Eventually, we decided to run the board in its stock form, with all headers supplying a full 12V. This gives the NorthPole XE a bit of an advantage, since it is thermally controlled internally, independent of its input voltage. Realistically speaking, both heatsinks could be used with SilenTek to cool the processor fanlessly in idle, but the repeated starting and stopping of the fan would be more irritating than constant fan noise.

Microcool NorthPole XE Whisper vs. AOpen stock heatsinks
CPU State
°C Rise
Microcool NorthPole XE Whisper (w/o pads)
Idle (SpeedStep enabled)
24 dBA@1m
27 dBA@1m
AOpen stock heatsinks
Idle (SpeedStep enabled)
32 dBA@1m
32 dBA@1m
Temperature: In degrees Celsius.
Fan RPM: Fan rotation speed, in rotations per minute
°C Rise: Temperature rise above ambient at load.
°C/W: Temperature rise per Watt, based on CPU's known power dissipation
Noise: SPL measured in dBA@1m distance with high accuracy B & K SLM

*Test stopped for fear of damaging the CPU

Initial testing showed the NorthPole to be a very poor performer. CPU temperature reached 80°C on CPUBurn. Then we started tinkering and noticed that pressing down on the heatsink instantly dropped by >10°C. This suggested that there wasn't enough pressure on the CPU die. The cause was fairly obvious: The pads designed to take protect the edges of the CPU die from pressure during installation were too thick. As a result, the pressure between HS base and die was too low.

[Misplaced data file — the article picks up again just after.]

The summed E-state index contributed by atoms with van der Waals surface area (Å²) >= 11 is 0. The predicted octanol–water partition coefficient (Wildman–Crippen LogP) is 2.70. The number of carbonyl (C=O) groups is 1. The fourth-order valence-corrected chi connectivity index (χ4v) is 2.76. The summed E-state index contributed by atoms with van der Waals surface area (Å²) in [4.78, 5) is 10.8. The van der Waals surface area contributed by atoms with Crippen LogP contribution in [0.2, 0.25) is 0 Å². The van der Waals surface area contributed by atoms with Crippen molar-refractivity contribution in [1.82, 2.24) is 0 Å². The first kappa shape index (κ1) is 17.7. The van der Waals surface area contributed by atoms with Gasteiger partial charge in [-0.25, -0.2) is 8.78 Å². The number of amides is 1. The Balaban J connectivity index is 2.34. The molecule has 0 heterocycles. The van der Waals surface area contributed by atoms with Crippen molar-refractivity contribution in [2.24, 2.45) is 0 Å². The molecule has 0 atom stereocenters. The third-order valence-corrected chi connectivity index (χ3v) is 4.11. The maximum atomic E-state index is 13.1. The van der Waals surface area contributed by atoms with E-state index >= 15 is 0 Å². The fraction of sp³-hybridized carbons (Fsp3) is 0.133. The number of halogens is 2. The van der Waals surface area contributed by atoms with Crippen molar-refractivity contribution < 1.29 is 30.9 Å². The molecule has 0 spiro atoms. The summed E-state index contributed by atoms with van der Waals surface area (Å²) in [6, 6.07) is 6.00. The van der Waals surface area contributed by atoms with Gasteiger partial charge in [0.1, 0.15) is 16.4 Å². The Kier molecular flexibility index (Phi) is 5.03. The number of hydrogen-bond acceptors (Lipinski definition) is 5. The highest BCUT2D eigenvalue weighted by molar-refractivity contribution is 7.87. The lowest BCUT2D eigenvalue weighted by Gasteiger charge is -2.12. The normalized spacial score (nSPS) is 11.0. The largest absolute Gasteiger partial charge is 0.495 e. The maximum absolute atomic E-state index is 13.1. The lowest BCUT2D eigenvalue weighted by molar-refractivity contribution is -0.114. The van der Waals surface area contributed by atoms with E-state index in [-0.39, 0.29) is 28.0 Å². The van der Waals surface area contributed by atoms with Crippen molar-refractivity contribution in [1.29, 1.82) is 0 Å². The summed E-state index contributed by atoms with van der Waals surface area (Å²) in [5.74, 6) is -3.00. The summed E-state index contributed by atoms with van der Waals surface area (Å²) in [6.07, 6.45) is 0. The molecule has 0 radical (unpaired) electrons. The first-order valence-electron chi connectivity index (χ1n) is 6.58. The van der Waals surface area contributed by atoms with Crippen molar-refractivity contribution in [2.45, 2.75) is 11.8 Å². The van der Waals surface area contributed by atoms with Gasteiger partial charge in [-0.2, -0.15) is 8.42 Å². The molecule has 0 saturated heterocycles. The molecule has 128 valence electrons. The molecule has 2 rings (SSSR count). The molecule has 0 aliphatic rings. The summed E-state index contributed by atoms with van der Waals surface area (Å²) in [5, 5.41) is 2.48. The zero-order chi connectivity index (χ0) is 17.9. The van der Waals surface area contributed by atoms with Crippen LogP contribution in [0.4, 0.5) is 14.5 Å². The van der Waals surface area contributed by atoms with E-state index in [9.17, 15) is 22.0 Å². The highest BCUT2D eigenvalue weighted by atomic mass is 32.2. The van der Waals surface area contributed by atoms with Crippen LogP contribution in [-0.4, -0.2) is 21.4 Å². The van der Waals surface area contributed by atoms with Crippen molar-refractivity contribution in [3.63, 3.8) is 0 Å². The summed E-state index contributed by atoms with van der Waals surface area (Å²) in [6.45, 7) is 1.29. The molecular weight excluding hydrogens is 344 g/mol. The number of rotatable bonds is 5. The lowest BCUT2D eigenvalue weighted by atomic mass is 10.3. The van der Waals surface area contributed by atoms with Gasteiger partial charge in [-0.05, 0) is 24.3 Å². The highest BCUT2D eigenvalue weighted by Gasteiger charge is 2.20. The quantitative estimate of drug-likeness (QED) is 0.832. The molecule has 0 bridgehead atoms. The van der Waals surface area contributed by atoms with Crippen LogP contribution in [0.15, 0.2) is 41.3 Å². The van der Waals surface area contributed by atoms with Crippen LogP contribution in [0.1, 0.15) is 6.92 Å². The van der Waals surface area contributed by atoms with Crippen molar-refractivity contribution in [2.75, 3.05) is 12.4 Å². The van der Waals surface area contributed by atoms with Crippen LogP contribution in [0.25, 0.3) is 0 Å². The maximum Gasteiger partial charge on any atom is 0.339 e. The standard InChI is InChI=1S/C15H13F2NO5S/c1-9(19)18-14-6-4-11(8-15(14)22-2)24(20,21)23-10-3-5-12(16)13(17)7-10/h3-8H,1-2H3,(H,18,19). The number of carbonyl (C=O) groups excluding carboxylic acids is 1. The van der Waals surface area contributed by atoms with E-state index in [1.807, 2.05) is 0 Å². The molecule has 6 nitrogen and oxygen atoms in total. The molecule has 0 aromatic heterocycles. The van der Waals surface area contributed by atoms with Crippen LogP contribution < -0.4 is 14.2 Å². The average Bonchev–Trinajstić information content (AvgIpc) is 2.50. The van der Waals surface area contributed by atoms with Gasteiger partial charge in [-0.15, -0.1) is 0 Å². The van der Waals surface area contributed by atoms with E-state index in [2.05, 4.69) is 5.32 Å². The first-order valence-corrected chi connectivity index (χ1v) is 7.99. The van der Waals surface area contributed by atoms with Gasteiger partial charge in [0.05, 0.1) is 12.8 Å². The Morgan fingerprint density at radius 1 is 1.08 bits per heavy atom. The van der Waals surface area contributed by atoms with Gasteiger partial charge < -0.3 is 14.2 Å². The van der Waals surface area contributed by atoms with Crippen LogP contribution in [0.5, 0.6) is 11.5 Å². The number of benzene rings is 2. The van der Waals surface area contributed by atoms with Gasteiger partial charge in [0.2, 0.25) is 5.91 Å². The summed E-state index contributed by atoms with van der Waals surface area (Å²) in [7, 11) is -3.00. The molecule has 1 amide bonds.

The pads were removed, and a second set of tests run. This time, the NorthPole XE turned in acceptable results, almost identical to the stock heatsink. However, the twin NorthPoles were quieter than AOpen's fans, especially in idle. Even with the CPU heavily loaded, however, they remained substantially quieter than AOpen's stock heatsinks.

The fan on AOpen's tiny northbridge heatsink is the worse of the two stock HSF. It generates a shrill whine. If the fan controller on the motherboard worked properly, the northbridge fan would not run at full speed, which would make the noise of the stock cooling system much more palatable. With the northbridge fan temporarily stopped and only the CPU fan running, the noise was roughly the same volume as the NorthPole HSFs at full load. However, it is possible that running the NB fan at a lower speed is not an option because the stock HSF does not provide enough cooling otherwise.